Drilling health concerns debated

Testimony in Washington suggests harmful effects Dennis Webb Glenwood Springs, CO Colorado November 1, 2007

A Colorado physician called government's failure to track and study potential health impacts related to energy development "a disgrace" Wednesday, during a congressional hearing that also included testimony by two people who say they became ill after living near gas development in Garfield County.Daniel Teitelbaum, a medical toxicologist and adjunct professor of environmental scientist at the Colorado School of Mines, was one of several witnesses to call for heightened environmental regulations of the oil and gas industry. He spoke before the House Committee on Oversight and Government Reform in Washington, D.C."I have watched, with growing concern, the widespread development of the oil and gas industry in our state in the absence of any rational public health oversight of the consequences of this development, and of any resource for the evaluation and treatment of human illnesses that have arisen and will arise as a consequence of these activities," Teitelbaum testified.

Also speaking were Steve Mobaldi and Susan Wallace-Babb (formerly Susan Haire), who both said they were forced to move from their homes after suffering from ill effects related to nearby natural gas development.

Mobaldi and his wife, Elizabeth "Chris" Mobaldi, suffered symptoms such as headaches and burning eyes that they believe were related to drilling, which occurred as close as 300 feet from their Rifle-area home. But Chris Mobaldi's maladies went further, including rashes and blisters, pituitary tumors and development of a severe speech disorder that includes pronouncing some words with a foreign accent.

"Several times Chris said 'something is killing me living in this house' so we packed up and abandoned the house in 2004 after trying to sell it for years," Steve Mobaldi testified.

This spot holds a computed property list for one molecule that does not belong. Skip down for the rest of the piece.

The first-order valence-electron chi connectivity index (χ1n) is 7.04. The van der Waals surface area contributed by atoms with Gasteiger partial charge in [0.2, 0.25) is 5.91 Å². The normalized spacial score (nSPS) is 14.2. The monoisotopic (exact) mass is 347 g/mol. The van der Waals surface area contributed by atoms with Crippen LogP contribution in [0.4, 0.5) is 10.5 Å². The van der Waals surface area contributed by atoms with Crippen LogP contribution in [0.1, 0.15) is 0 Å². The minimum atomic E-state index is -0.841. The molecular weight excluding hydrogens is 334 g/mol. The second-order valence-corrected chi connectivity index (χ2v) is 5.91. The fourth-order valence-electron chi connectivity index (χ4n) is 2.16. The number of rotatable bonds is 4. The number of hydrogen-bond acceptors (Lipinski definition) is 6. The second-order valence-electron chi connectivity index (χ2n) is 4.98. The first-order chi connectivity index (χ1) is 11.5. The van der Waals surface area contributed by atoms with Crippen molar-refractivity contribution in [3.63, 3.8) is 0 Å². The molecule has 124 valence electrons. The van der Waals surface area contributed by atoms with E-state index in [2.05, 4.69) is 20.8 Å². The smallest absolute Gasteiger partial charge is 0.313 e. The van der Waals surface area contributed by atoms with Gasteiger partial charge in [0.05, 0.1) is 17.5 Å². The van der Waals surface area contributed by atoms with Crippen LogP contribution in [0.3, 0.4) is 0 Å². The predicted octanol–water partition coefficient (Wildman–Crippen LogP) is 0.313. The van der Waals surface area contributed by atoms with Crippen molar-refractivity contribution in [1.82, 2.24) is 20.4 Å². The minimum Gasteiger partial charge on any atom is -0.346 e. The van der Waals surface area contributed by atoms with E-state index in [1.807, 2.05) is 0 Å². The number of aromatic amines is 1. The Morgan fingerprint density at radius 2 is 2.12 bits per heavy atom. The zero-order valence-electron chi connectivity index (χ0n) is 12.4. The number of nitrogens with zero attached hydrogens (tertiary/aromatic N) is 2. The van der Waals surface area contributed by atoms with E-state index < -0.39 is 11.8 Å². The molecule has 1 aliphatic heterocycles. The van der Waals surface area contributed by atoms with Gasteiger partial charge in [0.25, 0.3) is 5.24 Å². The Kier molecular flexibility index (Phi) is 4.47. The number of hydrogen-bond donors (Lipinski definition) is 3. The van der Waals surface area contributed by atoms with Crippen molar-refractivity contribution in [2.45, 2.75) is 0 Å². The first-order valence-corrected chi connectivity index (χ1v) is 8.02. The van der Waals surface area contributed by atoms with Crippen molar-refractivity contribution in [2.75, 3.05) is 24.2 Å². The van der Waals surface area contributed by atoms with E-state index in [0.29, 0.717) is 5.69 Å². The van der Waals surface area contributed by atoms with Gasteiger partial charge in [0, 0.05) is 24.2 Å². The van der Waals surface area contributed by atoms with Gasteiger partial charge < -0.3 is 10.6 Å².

The couple now lives in Grand Junction.

Wallace-Babb said she became a prisoner inside her own home outside Battlement Mesa after repeated exposures to chemicals near gas wells, including a cloud from condensate tanks that caused her to nearly pass out. She took to wearing a respirator whenever she went outside her home to do chores.

She since has moved to Texas.

She told the committee she used to believe governmental agencies such as the Environmental Protection Agency protected citizens.

"I now know the EPA has been stripped of its power to do its defined job. All activities related to exploration for and recovery of oil and gas are exempt from the laws made to protect our environment and citizens. The oil and gas industry in Colorado is regulated by those who benefit from non-regulation and irresponsible actions where oil and gas are concerned. In a situation where the fox guards the hen house, it's deadly being a hen," she told the House committee.

Amy Mall, senior policy analyst for the Natural Resources Defense Council, said decades of deal-making between Congress, regulatory agencies and the oil and gas industry have resulted in it being exempted from water and air protection laws, and those requiring public reporting of toxic chemical use. She said those loopholes need to be closed.

Carbondale resident Ken Neubecker, speaking on behalf of Trout Unlimited, called for the reversal of a 2005 energy bill provision that exempts the industry's construction activities from storm water runoff regulations. He said such activities threaten everything from fisheries to public drinking water supplies.

But Benjamin Grumbles, assistant administrator for water for the EPA, noted that the exemption doesn't preclude states from imposing their own regulations. That's something Colorado has chosen to do.

"EPA ... recognizes that environmental protection strategies must evolve as the characteristics of U.S. industries and their operations change over time and that one-size-fits-all regulatory approaches do not always achieve superior environmental performance," he told the committee.

David Bolin, deputy director of Alabama's State Oil and Gas Board and a representative of the Interstate Oil and Gas Compact Commission (IOGCC), said states and the industry examined the storm water management issue and found it wasn't feasible to develop a single standard to fit diverse requirements around the country.

"The bottom line with respect to the storm water issue is that there is no issue. Based on the conclusions of the IOGCC study, the states were already adequately regulating this activity," he said.

Bolin also responded to concerns that hydraulic fracturing used to stimulate gas well production could cause fracturing fluids consisting of undisclosed substances to contaminate groundwater.

"Approximately 35,000 wells are hydraulically fractured annually in this country with close to one million wells having been hydraulically fractured in the United States since the technique's inception with no documented harm to groundwater. Hydraulic fracturing has been regulated by the states since its inception," he said.

Bolin said creating new federal storm water and fracturing regulations wouldn't make oil and gas production any safer, but would increase its costs, thus reducing domestic supply.